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Re: How to write a "proper" math document

  • To: mathgroup at smc.vnet.net
  • Subject: [mg119979] Re: How to write a "proper" math document
  • From: "McHale, Paul" <Paul.McHale at excelitas.com>
  • Date: Sun, 3 Jul 2011 04:11:01 -0400 (EDT)
  • References: <201107020902.FAA10576@smc.vnet.net>

Daniel,

I couldn't agree more.  We are struggling with the best way to document.  Pasting into Word works, but is a secondary effort, as you said.  I think there are two levels of writing for engineering.  The first level is documenting what one has done or will do.  The intent is little deviation once written.  Unfortunately there is no increase in innovation by this process.

I think it is better being able to learn something from writing the documentation.  This is very difficult to teach.  I believe Mathematica not only supports this but is one of very packages that will even come close to preventing the duplication of effort you mention when creating documents.  The engineer must be able to experiment with models and math before implementation.

I think two advancements are required.  We, as engineers, need to accept the correlation between experimental writing and innovation.  Too many treat the actual development as the "playground" or sandbox to experiment.  I think this is prohibitively expensive.  Changing documentation is cheap compared to circuit cards or distributing software.  Experimenting in documentation is much faster.  Care must be taken as models are always incomplete.  Of course, so are first design efforts :).  I'm also of the school that proper engineering starts with documentation.  The actual implementation should be reduced to recipe.  First design reviews should be of documentation where changes are "free".  Unfortunately, the artistic/emotional side of engineers find this physically painful. 

It would be very helpful if IEEE or some other body would start a set of standards for documenting engineering work.  CMMI was interesting but enforces no definition of a specific process.  I think engineers are untrained/unskilled in this area and could use some standards.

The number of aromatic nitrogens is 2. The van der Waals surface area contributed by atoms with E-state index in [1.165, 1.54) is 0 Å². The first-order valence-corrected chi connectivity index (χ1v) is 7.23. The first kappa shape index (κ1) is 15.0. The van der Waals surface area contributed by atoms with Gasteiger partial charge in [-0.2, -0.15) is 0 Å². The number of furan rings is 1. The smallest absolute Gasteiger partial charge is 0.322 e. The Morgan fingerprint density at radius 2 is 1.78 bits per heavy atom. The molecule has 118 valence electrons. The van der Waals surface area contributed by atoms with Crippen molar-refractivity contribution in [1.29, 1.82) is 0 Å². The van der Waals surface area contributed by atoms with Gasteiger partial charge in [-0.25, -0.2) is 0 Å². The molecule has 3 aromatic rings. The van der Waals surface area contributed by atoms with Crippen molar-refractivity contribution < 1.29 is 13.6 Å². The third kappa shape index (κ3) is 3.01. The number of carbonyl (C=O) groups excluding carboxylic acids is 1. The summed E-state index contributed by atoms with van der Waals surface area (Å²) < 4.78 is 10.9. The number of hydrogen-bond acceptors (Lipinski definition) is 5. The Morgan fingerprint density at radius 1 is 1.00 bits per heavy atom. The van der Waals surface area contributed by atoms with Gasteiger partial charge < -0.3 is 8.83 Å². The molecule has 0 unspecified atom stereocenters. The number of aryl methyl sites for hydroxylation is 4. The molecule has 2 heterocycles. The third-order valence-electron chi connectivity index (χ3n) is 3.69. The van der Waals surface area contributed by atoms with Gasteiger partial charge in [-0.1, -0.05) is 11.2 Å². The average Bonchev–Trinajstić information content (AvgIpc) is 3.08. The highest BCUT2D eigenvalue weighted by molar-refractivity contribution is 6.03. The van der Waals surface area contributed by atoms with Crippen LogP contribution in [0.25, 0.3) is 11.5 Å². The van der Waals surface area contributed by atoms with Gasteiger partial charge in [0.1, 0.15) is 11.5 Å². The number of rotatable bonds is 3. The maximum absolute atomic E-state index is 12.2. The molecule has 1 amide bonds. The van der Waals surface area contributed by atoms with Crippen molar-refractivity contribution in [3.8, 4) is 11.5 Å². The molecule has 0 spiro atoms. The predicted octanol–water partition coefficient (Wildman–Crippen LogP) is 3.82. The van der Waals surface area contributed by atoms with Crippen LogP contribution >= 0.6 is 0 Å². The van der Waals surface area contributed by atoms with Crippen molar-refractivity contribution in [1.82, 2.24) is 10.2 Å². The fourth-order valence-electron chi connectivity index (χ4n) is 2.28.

The second part is Mathematica needs to flow back and forth better between document (read mode for others) and development (all code visible...).  This is especially true for people who don't know Mathematica.  They will get lost seeing all the unfamiliar code.  I find going from working with code to putting a document in presentation or readable form (hiding the code) is a lot of effort.  Closing and opening code segments is too much of an effort.  It would be nice to have two sets of properties, one for working mode and the other for reading mode.  Just me 2c.

Paul

Paul McHale  |  Electrical Engineer, Energetics Systems  |  Excelitas Technologies Corp.

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Paul.McHale at Excelitas.com
www.excelitas.com



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-----Original Message-----
From: dr DanW [mailto:dmaxwarren at gmail.com]
Sent: Saturday, July 02, 2011 5:03 AM
To: mathgroup at smc.vnet.net
Subject: [mg119979] Re: How to write a "proper" math document

Mathematica is probably the best environment for what Donald Knuth would term Literate Mathematics or Engineering.  It allows comments in rich text and typeset mathematics in the same document as functional code, data, live plots, and now interactive demos.  The only other product that comes close uses another M product with LaTeX, but Mathematica has the edge over that one with the interactive demos.

This is important to me as the director of a research department.  I am trying to find ways to get my engineers to document their work.  As long as writing documentation is a separate operation from doing work (calculations, data crunching) it will always take the back seat.  However, if documenting is concurrent with working I don't have to tell anybody to go back and finish the job.

Daniel



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